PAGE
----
My house mother asked repeatedly as to the whereabouts of Heather and Elizabeth upon my return to the home.  I could truthfully tell her I did not know.  They left no forwarding address.
The girls were "on the loose" for a couple of days- causing much discussion and rumour amongst the remaining children in the home.  They eventually were to return to the home only to pack their belongings.  They were being transferred to new homes in different parts of the country.  I would never see them again.  I missed them terribly - and learnt another heartbreaking lesson in being nobodies` child.

The same extract altered to read in the third person.  Which one do you prefer?

She ran away. Well, ran three miles up the road……on the top of a double-decker bus. Two of her friends in the home had pestered to go with her, when told of her plans for escape. They set off excitedly on their adventure, hoping to start their new lives. With only a few hours until darkness, they knew they had little time to plan their break-out, so they didn’t plan. The elderly driver on the bus didn’t seem to find anything suspicious about three teenage girls getting on a bus, outside the childrens` home, laden with plastic bags. Perhaps it was a regular occurrence they were not aware of.

They scurried noisily upstairs to the top deck, all sharing the same sense of nervousness and exhilaration that only “girls on the run could feel”. Jocasta felt she had done the right thing by putting on her trainers as she imagined she would have an awful lot of running to do.
Staring out into the darkness as the driver accelerated away into the darkened streets, the three of them chattered away excitedly like a group of chimpanzees. Pulses racing, adrenalin pumping at an alarming rate, they became embroiled in their thoughts of what lay ahead, although they hadn’t really considered what they would do once they had reached their destination – wherever it may be. There were no discussions or suggestions on where and how they would live. It didn’t occur to them that as thirteen year old girls, they actually stood very little chance of surviving in the “real world”.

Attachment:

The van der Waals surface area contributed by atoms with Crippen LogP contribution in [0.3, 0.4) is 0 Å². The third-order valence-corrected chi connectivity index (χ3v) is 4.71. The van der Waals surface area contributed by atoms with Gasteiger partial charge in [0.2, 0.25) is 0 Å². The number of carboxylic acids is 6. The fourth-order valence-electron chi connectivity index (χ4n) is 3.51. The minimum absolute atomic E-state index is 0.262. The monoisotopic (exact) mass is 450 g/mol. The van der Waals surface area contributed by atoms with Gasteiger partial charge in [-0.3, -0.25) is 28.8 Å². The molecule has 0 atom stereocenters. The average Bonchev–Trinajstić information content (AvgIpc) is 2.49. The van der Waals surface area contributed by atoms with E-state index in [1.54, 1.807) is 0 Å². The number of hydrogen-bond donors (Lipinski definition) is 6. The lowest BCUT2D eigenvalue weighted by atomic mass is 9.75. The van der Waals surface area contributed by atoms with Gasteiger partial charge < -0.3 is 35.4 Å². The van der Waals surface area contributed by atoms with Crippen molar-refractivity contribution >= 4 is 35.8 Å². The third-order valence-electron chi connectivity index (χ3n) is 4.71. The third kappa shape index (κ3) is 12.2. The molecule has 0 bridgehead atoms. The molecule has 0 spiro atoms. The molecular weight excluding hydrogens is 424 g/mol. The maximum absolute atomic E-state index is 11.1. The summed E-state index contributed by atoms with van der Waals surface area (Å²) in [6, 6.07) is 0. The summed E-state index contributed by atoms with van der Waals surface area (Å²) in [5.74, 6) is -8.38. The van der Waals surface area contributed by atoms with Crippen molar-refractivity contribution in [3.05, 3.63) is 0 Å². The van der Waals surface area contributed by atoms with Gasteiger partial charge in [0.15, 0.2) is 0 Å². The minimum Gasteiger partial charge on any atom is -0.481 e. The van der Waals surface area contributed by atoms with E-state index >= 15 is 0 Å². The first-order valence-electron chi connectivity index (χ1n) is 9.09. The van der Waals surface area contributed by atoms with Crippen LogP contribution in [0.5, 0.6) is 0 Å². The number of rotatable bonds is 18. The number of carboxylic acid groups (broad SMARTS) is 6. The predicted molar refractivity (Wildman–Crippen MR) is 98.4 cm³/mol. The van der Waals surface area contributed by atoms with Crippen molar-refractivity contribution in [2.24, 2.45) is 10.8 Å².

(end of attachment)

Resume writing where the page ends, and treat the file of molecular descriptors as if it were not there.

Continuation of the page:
They wanted independence from the “home”. They were way too grown up to be treated like the little ones were – and anyway, Jocasta was the self-appointed boss and nobody told her what to do!
The journey ended unexpectedly. With a screech of hydraulic brakes, the driver swung the bus into Edgware Bus Station. Startled, they all looked at each other. They were puzzled.
Was this it ? What now? They weren’t ready!
They decided to stay put, even after the driver yelled up the stairs “Get off the bus!”  “Everybody Off !”

As they were the only passengers on the bus, they quickly deduced that the command was directed at them. Jocasta looked nervously out of the window. It was dark and very bleak. Street lights and shop fronts brightened the area but there were very few people about. She noticed a young couple holding hands as they walked along the darkened street and into a restaurant and wished she was with them.

They had to think fast.  This wasn’t going according to plan, or it wouldn’t had been if they had one.
“I think we should get off” Jocasta whispered to the other girls after a short panic-stricken moment, when they all stared open-mouthed at each other in the confines of the top deck.
“I aint getting off!” Heather hissed in her direction, her usual pasty look becoming increasingly red and blotchy with anger and defiance.
Looking at Elizabeth, with her mousey straggly hair flopping into her scared hazel eyes and being aware that she hero-worshipped Heather, Jocasta realised that perhaps they had reached their first major hurdle in this quest for freedom. She silently berated herself for allowing them to come with her.
They were defiant………Jocasta was ……… hungry, deflated and tired.  She had no real desire to continue this life-changing expedition as the enormity of the situation finally struck her.
After a short altercation with her trusted escapees, Jocasta realised she had no option than to give herself up and return to the Home. If she was honest, she was rather looking forward to it, her warm bed, her own room, but she dared not tell the others.  It had seemed like a good idea at the time.
Heather and Elizabeth were adamant that they would not be giving up their pursuit of independence. Although Jocasta told them there was a good chance the police would be summoned to have them removed from the bus, the two girls ignored her reasoning, grabbed their plastic bags from under the seats, pulled their collars up over their ears and clumsily clambered down the steel stairs of the bus.